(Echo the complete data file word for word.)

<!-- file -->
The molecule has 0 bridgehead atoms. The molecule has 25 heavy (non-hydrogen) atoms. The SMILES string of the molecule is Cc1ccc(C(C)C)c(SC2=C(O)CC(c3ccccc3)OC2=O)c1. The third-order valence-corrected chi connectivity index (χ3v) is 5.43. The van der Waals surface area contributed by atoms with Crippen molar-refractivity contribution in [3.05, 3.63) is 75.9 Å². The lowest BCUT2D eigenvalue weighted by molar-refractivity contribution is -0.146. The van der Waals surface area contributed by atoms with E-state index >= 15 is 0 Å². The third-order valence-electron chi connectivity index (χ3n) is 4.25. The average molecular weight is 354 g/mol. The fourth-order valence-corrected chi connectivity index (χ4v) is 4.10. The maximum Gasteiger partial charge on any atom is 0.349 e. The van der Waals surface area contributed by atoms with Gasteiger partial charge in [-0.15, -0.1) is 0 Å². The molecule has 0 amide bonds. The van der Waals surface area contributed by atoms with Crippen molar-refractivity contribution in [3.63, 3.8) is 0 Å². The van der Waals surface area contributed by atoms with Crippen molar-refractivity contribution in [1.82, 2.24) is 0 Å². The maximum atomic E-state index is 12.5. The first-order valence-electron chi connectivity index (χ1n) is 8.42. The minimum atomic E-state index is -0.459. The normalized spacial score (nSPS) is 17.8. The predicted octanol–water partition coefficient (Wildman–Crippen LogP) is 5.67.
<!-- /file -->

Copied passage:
The molecule has 0 bridgehead atoms. The molecule has 25 heavy (non-hydrogen) atoms. The SMILES string of the molecule is Cc1ccc(C(C)C)c(SC2=C(O)CC(c3ccccc3)OC2=O)c1. The third-order valence-corrected chi connectivity index (χ3v) is 5.43. The van der Waals surface area contributed by atoms with Crippen molar-refractivity contribution in [3.05, 3.63) is 75.9 Å². The lowest BCUT2D eigenvalue weighted by molar-refractivity contribution is -0.146. The van der Waals surface area contributed by atoms with E-state index >= 15 is 0 Å². The third-order valence-electron chi connectivity index (χ3n) is 4.25. The average molecular weight is 354 g/mol. The fourth-order valence-corrected chi connectivity index (χ4v) is 4.10. The maximum Gasteiger partial charge on any atom is 0.349 e. The van der Waals surface area contributed by atoms with Gasteiger partial charge in [-0.15, -0.1) is 0 Å². The molecule has 0 amide bonds. The van der Waals surface area contributed by atoms with Crippen molar-refractivity contribution in [3.63, 3.8) is 0 Å². The van der Waals surface area contributed by atoms with Crippen molar-refractivity contribution in [1.82, 2.24) is 0 Å². The maximum atomic E-state index is 12.5. The first-order valence-electron chi connectivity index (χ1n) is 8.42. The minimum atomic E-state index is -0.459. The normalized spacial score (nSPS) is 17.8. The predicted octanol–water partition coefficient (Wildman–Crippen LogP) is 5.67.